Views from the top of the Mina Sauk Falls Trail.

8. Mina Sauk Falls Trail (And Part Of The Ozark Trail)

Iron And Reynolds Counties

Mina Sauk Falls Trail is only three miles long and progresses in a loop, but you will get your Midwest exercise as you start at the top of Missouri’s highest “mountain” -- Taum Sauk. Taum Sauk is 1,772 feet high and you’ll walk uphill at the end of this hike. This walk also features a great waterfall, and you’ll visit a number of glades inhabited by lizards, toads, and sun-loving snakes. Glades, also called balds, are created due to the underlying geology: In this area, the rock outcroppings are a red volcanic rock called rhyolite. Park managers use controlled burns to keep out flora that try to inhabit the glades, like cedar trees.

Mina Sauk Falls aren’t always flowing. The best viewing is usually in the spring or fall, thanks to seasonal rainfall. The falls are 130 feet tall and cascade down a series of granite ledges.

While you are at Taum Sauk, you can also take a quick detour and see the Johnson Shut-Ins along the Shut-Ins Trail. In fact, you could do a 12-mile hike from Taum Sauk to the Shut-Ins, but then you’d have to figure out how to return to your car. The Shut-Ins are huge big boulders in the Black River that have been smoothed and scoured by the water. The rock: again, rhyolite volcanic rock. The river goes into a narrow gorge and picks up speed, thanks to the narrows. On a hot summer day, there’s no finer way to cool off than to jump into the river and sit among the rocks. Some are almost natural chairs and couches for overheated hikers.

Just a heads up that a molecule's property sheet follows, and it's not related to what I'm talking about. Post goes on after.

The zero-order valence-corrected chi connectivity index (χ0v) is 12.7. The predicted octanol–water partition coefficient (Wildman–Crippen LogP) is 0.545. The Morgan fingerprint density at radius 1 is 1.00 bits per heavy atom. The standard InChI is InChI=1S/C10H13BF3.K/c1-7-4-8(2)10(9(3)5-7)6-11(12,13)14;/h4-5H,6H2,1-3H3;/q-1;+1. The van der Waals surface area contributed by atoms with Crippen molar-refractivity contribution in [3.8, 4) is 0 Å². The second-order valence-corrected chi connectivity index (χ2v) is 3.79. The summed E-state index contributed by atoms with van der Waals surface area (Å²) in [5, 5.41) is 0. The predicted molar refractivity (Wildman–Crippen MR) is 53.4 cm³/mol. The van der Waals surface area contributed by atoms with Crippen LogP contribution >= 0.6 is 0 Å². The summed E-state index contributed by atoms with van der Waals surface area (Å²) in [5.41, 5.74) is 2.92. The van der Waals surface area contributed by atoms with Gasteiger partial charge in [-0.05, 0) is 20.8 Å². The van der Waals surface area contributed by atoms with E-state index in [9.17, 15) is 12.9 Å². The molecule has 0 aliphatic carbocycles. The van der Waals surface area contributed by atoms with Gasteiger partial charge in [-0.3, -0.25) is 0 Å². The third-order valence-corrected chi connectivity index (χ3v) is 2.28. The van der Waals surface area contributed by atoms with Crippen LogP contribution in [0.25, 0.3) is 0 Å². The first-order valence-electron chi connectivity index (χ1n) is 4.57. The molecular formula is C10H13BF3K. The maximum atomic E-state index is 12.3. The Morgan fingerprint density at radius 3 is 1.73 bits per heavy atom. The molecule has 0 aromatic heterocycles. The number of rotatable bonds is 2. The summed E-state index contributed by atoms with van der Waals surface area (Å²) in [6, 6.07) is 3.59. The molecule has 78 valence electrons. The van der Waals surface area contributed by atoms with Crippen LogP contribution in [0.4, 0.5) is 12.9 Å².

This whole region is infused with granite rocks, and the most stunning are Elephant Rocks at the state park of the same name. It’s only a 40-minute drive to Elephant Rocks. There is a one-mile trail around the rocks and you are encouraged, almost required, to climb on these ancient stones.

They were created through volcanic action, and over time, they were exposed and rounded off by weather. With some imagination, they do look like elephants ... big ones. The oldest granite quarry in the state is just outside the park. The rock here was used to build the famous Eads Bridge piers in St. Louis and the state capitol buildings of Illinois and Iowa.

Pro Tip: Rock collecting is prohibited and no rock climbing equipment is allowed.

With these Missouri hikes and natural sites, I’ve tried to give a flavor of the state. Missouri has a varied topography, with native prairies north of the Missouri River, which bisects the state, flowing east to west. The hills are south of the river, where the glaciers didn’t get them.

This article is presented by KEEN Footwear. My Targhee III casual brogues were a big help on some of these hikes, especially climbing around Elephant Rocks, thanks to their good traction. The boots are comfortable and amazingly cool too, considering some recent 90-degree days in the region. Shop KEEN’s Targhees and other hiking shoes here.